5 items from 2016
Written and directed by David Ayer (of Fury, End of Watch, Street Kings, and Harsh Times previously), Suicide Squad sounds like it should be a very fun movie. A secret government agency recruits incarcerated super-villains (from DC Comics lore) to carry out high-risk black ops missions in exchange for reduced sentences? It's The Dirty Dozen with Harley Quinn and the Joker and a few other bad guys, what could possibly go wrong? As it turns out, everything. While the premise is intriguing, the movie is unfortunately an incoherent, aggressively dull mess that squanders an impressive ensemble cast of characters. Based on the DC series by John Ostrander, Suicide Squad begins with Amanda Waller, a ruthless Us intelligence officer played by Viola Davis, hand-picking bad guys from the notorious Belle Reve Federal Penitentiary, a facility designed to hold the "worst of the worst." Her team, Task Force X, includes Deadshot (Will Smith »
- Adam Frazier
Blame it on Batman, but the DC universe has gotten awfully dark in recent years, especially compared with the candy-colored competition over at Marvel. Rather than bringing levity and irreverence to the increasingly unpleasant comic-book sphere, as its psychedelic acid-twisted marketing campaign suggests, “Suicide Squad” plunges audiences right back into the coal-black world of “Batman v Superman: Dawn of Justice,” picking up after the Man of Steel’s demise to imagine a government so desperate that its only hope to fight the next “meta-human” threat is by assembling a team of the gnarliest super-villains around.
While that idea doesn’t make a lick of sense — especially since the U.S. wouldn’t be facing a meta-human threat if overzealous federal agent Amanda Waller (Viola Davis) hadn’t unlocked these bad guys to form Task Force X in the first place — implausibility alone doesn’t make it any less enticing to »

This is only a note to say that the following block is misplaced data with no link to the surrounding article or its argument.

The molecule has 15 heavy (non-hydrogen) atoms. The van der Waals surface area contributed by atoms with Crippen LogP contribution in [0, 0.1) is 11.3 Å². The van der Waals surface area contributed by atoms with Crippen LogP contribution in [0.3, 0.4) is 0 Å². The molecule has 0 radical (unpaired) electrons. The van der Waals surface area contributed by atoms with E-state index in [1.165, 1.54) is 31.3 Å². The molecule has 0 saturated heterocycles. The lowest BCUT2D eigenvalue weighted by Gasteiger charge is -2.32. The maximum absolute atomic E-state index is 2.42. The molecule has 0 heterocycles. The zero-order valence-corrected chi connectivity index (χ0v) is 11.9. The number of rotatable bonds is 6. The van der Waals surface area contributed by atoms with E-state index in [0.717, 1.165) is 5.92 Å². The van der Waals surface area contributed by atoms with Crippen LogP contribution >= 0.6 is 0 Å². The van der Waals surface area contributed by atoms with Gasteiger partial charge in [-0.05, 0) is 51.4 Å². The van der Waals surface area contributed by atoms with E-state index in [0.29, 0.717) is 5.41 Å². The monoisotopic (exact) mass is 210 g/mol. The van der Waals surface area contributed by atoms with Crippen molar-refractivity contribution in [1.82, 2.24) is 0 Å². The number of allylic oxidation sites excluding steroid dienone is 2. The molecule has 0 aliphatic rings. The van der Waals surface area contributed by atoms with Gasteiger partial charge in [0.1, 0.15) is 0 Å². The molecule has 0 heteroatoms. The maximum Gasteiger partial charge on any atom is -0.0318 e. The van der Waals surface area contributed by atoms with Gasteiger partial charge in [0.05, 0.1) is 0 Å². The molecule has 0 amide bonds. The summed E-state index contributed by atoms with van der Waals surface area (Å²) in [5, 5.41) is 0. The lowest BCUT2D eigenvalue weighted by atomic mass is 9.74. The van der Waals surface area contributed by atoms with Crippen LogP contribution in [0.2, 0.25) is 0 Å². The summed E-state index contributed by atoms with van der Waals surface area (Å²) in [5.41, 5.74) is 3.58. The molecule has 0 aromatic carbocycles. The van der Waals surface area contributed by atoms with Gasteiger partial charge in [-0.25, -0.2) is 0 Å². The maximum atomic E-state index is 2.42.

- Peter Debruge
The latest addition to the comic book genre is darker, meaner and more violent than Marvel’s offerings – but not quite as fun
The new DC Comics supervillain movie certainly brings the crazy with its team of psychopathic ex-convicts, a Dirty Half-Dozen Hannibal Lecters. It also brings the chaos and the surreal disorientation. It’s undoubtedly an advance on that recent uneasy face-off, Batman v Superman: Dawn of Justice. But does it bring the funny? Not the way the Marvel movies do it, really: that ingredient of sympathetic humour hasn’t quite worked its way into DC’s mix yet – though I accept that writer-director David Ayer (who made Brad Pitt’s second world war drama Fury, as well as End of Watch and Harsh Times) intended Suicide Squad to be darker, meaner and more violent than that – all of which has earned his film a 15 certificate in the UK. »
- Peter Bradshaw
After writing Training Day and directing films like the police procedurals End Of Watch and Harsh Times, and then the Brad Pitt World War II tank drama Fury, David Ayer has taken a decided turn toward anarchy with Suicide Squad. Rather than the signature white-hat heroes of the the DC Comics empire, this one is all about bad people reveling in being bad people and reluctantly being drafted to do good. The director recruited Will Smith, Margot Robbie, Jared Leto and more… »
Earlier this month, a hot new sci-fi project came on the market entitled Bright, which has Will Smith and Joel Edgerton attached to star and David Ayer (Suicide Squad) directing from a script by Max Landis (American Ultra). That report revealed that Warner Bros. would be the likely home for this project, and that they want to get production started this year so Will Smith and David Ayer could reunite again for Suicide Squad 2. As it turns out, the project sparked a massive bidding war, and Netflix emerged as the winner, with Deadline reporting that the streaming service will be committing $90 million to the project, which includes a whopping $3 million for Max Landis' script alone, the largest spec script deal in several years.
The report reveals that the movie itself will cost just $45 million to shoot, with the rest of Netflix's $90 million commitment likely going towards talent fees and securing their back-end payments. »
5 items from 2016
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